The Art of: Distribution


X-treme distribute the works of many filmmakers from first time directors to established names like Taylor Steele.


It’s fair to say the world of filmmaking has changed. The digital revolution has ushered in an era where the technology to make high quality surf films has become more accessible, yet the route of progression and distribution has become less clear. So what is the next step once you have filmed, edited, scored and premiered your beloved project? How do you share your work once it’s done the surf film festival circuit, and more importantly how do you monetise your output?

In the first in a series of articles on the world of filmmaking, we decided to sit down  X-treme Video to find out more about distribution, who they are and what they offer a filmmaker.

LS/FF: Can you tell me a little bit about X-treme Video – the back ground of the company, the ethos and the inspiration behind it.

Edouard: Since 1994, X-treme Video is the leading independent distributor of action sports content worldwide.  Starting in Biarritz (France) with VHS film distribution then DVD, we now distribute action sports content on multi-platforms. From surfing to snowboarding, mountain biking and base-jumping, we offer the largest existing library of high quality content through our website. Since 2006 we manage the largest extreme sport muti-channel network on Youtube with 140 channels and over 1.4 million fans. Today, X-treme Video develops its own community, capitalising on (The best action sport video games and soon available on mobile devices) and (The worldwide surfing news website), the two other media platform within the group.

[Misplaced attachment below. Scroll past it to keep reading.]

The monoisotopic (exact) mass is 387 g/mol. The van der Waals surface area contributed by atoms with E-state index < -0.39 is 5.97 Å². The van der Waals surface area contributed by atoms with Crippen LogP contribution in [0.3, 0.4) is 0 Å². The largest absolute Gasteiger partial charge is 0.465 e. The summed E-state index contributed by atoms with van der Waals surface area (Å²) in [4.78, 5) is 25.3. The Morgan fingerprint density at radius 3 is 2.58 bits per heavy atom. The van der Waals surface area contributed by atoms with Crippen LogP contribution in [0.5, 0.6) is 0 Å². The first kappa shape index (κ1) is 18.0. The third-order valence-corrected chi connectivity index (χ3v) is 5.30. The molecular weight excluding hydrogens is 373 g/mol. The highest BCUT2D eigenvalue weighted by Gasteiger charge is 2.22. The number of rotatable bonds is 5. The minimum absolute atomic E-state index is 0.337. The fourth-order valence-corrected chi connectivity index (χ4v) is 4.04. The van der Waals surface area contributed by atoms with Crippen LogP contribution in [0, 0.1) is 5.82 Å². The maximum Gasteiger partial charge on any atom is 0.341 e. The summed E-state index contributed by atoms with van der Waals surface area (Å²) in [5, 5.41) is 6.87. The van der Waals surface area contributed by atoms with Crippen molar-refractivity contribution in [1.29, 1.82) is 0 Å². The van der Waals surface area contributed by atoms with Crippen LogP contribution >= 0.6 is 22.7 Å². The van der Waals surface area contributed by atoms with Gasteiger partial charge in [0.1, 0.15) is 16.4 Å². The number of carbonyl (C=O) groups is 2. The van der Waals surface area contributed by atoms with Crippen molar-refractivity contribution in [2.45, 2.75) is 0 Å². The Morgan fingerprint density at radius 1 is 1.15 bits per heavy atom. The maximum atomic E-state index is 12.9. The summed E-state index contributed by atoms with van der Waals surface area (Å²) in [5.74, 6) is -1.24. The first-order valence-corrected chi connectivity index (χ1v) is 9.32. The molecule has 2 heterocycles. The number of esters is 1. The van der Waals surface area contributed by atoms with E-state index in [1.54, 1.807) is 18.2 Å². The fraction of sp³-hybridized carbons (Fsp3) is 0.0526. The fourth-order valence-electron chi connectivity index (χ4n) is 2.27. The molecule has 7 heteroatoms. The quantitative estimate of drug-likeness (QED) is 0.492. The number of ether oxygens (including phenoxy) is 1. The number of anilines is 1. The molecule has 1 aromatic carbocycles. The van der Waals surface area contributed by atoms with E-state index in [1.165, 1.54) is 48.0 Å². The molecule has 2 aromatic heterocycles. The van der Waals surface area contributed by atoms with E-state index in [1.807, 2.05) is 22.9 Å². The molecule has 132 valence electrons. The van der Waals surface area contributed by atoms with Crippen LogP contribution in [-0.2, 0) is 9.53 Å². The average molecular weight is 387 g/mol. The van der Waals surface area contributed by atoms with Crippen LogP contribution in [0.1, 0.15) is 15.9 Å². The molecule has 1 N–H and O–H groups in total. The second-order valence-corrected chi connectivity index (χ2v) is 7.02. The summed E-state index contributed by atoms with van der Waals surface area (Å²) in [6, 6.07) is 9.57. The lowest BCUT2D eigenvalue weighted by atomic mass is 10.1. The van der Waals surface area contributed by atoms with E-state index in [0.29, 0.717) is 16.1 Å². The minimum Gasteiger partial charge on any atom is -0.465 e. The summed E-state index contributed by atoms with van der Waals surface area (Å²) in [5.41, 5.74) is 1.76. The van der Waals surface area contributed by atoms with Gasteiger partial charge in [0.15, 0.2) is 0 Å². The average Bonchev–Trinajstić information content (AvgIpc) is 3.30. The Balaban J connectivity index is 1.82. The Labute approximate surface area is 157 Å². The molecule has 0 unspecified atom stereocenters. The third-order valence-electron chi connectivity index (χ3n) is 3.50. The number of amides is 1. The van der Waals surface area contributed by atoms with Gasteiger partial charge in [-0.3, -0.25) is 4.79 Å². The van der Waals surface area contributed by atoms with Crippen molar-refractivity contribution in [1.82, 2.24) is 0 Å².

LS/FF: What is the role of X-treme Video and how do you go about finding new films?

Nathalie: X-treme Video’s creed has always been to represent producer’s best interests. We take their films to an audience that filmmakers often don’t know about or don’t know how to reach. We find our films by following festivals and on the web through delicate curation process. There’s also a lot of word-of-mouth, since we have been in this industry for 20 years. Besides, most of the producers that have worked with us are likely to make other action sports projects and we continuously represent their movies over the years.

LS/FF: So, if I’ve made a film and it’s successful in the film festivals, what is the next step in bringing my film to the marketplace?

Nathalie: Festivals are good to let everyone know about your film. Now that you’re popular, the next step is to get your film distributed and start earning money. As an aggregator, we deliver movies from our catalogue to about 15 Video On Demand platforms worldwide, from the big ones ie itunes and Google Play, to the core action sports platforms in each country such as Garage Entertainment in Australia or The Surf Network in the USA. Also, a distributor will syndicate your videos on content market place to the right TV channels, airlines and mobile operators.